particularly true if the thick muscles have been electrically stimulated and rigor consequently accelerated.  The invention provides for the electrical stimulation of the thinner muscles provided along the midsection of the animal carcass, without
substantially electrically stimulating the end sections of the animal carcass.  It should be appreciated that the reference to not substantially electrically stimulating the end sections of the animal carcass indicates that the end sections are not
targeted for electrical stimulation.  Rather, the midsection is targeted for electrical stimulation, and the end section may receive, in view of their proximity to the midsection, a minor amount of electrical stimulation.  Accordingly, electrical
stimulation is concentrated or focused in the midsection of the animal carcass, and the amount or extent of electrical stimulation in the end sections is expected to be significantly less than provided in the midsection.  It should be appreciated that
the reference to isolating electrical stimulation from the end sections is not meant to require a complete absence of any electrical stimulation in the end sections, but rather reflect the understanding that the electrical stimulation is to be focused or
concentrated in the midsection rather than in the end sections.


Various animal carcasses can be processed according to the invention.  Preferred animal carcasses include bovine carcasses and more particularly, cow or steer carcasses.  In a cow or steer carcass, the midsection generally refers to the region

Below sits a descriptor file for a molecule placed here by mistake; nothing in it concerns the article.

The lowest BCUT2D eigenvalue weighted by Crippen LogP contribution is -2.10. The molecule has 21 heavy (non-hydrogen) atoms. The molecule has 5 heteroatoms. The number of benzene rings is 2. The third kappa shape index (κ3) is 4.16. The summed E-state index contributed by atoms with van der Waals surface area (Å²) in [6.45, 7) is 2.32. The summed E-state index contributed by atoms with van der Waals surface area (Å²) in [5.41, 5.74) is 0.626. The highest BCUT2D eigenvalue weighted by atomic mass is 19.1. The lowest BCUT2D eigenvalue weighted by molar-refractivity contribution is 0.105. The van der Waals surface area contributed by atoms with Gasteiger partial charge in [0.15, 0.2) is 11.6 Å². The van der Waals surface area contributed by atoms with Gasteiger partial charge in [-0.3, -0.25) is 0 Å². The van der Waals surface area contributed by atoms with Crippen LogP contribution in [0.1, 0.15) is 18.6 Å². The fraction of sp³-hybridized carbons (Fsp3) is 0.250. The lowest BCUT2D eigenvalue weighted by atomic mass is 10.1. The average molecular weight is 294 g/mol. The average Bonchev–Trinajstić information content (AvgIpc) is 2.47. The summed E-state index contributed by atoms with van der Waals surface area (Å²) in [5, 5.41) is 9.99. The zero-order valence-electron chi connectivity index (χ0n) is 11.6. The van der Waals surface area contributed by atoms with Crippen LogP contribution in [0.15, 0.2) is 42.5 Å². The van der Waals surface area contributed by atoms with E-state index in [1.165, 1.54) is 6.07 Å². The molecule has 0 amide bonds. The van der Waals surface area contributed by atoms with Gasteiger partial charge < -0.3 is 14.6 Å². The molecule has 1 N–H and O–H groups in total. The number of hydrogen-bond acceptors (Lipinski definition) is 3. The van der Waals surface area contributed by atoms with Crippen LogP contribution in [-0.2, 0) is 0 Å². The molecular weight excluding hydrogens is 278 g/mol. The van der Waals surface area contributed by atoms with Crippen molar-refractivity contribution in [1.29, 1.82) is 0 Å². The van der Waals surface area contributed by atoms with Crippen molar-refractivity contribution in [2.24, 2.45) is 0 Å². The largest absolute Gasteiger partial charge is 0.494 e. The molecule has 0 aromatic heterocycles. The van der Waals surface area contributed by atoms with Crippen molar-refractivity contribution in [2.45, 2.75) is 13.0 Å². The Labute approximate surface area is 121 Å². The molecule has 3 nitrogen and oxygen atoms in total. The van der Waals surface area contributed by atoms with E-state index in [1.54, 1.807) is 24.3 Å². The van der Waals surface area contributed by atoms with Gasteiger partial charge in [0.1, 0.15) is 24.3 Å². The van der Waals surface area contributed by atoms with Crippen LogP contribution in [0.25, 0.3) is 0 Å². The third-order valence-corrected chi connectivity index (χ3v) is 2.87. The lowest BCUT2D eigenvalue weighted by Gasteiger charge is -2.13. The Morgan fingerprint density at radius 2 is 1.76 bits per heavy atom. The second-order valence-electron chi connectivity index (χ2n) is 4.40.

which includes the rib section and the loin.  The anterior portion of the animal carcass, includes the shoulder muscles which industry refers to as the chuck.  The posterior end of the animal carcass includes the hind limb muscles which industry refers
to as the round.  More technically, the midsection includes thinner muscles of the rib and loin that are generally characterized as extending from about between the fifth and sixth thoracic vertebrae and about between the fourth and fifth sacral
vertebrae.  By focusing the electrical stimulation on the rib and loin midsection, the electrical current generally remains isolated from the chuck and round muscles.  Accordingly, by electrically stimulating the middle muscles, it is expected that the
tenderness of the middle muscle can be enhanced and the quality of the middle muscle can be enhanced as perceived by the consumer.


Referring in detail now to the drawings, wherein an embodiment of the invented method and apparatus for electrically stimulating an isolated area of a livestock carcass is shown.  The livestock carcass 10 is a bovine carcass.  The apparatus,
shown in FIGS. 1 and 2, referred to as 100 in FIG. 1, which provides for the electrical stimulation of an isolated section of the carcass 132, includes a housing 101, an electrical stimulation stake 118 and a pair of ground stakes 114 and 116.  The
electrical stimulation stake 118 is electrically connected to the housing by wire 120.  The ground stakes 114 and 116 are electrically connected to the housing 101 by wires 122 and 124.  The housing 101 further includes first and second push activated
safety interlock buttons 102 and 104, an electrical stimulation duration indication light 106, a pulse indication light, a voltmeter 110 and an ammeter 112.